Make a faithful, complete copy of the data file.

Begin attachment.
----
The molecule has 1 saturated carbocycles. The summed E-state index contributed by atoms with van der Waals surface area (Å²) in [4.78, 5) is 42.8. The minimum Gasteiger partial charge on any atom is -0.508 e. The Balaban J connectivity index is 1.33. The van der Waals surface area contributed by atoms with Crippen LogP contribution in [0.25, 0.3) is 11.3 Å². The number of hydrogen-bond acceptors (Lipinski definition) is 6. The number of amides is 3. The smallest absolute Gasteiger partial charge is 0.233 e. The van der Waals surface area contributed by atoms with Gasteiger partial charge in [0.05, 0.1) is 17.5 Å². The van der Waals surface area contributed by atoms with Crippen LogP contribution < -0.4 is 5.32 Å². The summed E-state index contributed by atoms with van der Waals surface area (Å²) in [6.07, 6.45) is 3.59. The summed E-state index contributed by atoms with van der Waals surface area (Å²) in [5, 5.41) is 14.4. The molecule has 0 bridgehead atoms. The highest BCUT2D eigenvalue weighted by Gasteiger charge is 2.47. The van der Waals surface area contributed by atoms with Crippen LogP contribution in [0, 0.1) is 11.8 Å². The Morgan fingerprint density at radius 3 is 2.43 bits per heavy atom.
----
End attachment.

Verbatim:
The molecule has 1 saturated carbocycles. The summed E-state index contributed by atoms with van der Waals surface area (Å²) in [4.78, 5) is 42.8. The minimum Gasteiger partial charge on any atom is -0.508 e. The Balaban J connectivity index is 1.33. The van der Waals surface area contributed by atoms with Crippen LogP contribution in [0.25, 0.3) is 11.3 Å². The number of hydrogen-bond acceptors (Lipinski definition) is 6. The number of amides is 3. The smallest absolute Gasteiger partial charge is 0.233 e. The van der Waals surface area contributed by atoms with Gasteiger partial charge in [0.05, 0.1) is 17.5 Å². The van der Waals surface area contributed by atoms with Crippen LogP contribution < -0.4 is 5.32 Å². The summed E-state index contributed by atoms with van der Waals surface area (Å²) in [6.07, 6.45) is 3.59. The summed E-state index contributed by atoms with van der Waals surface area (Å²) in [5, 5.41) is 14.4. The molecule has 0 bridgehead atoms. The highest BCUT2D eigenvalue weighted by Gasteiger charge is 2.47. The van der Waals surface area contributed by atoms with Crippen LogP contribution in [0, 0.1) is 11.8 Å². The Morgan fingerprint density at radius 3 is 2.43 bits per heavy atom.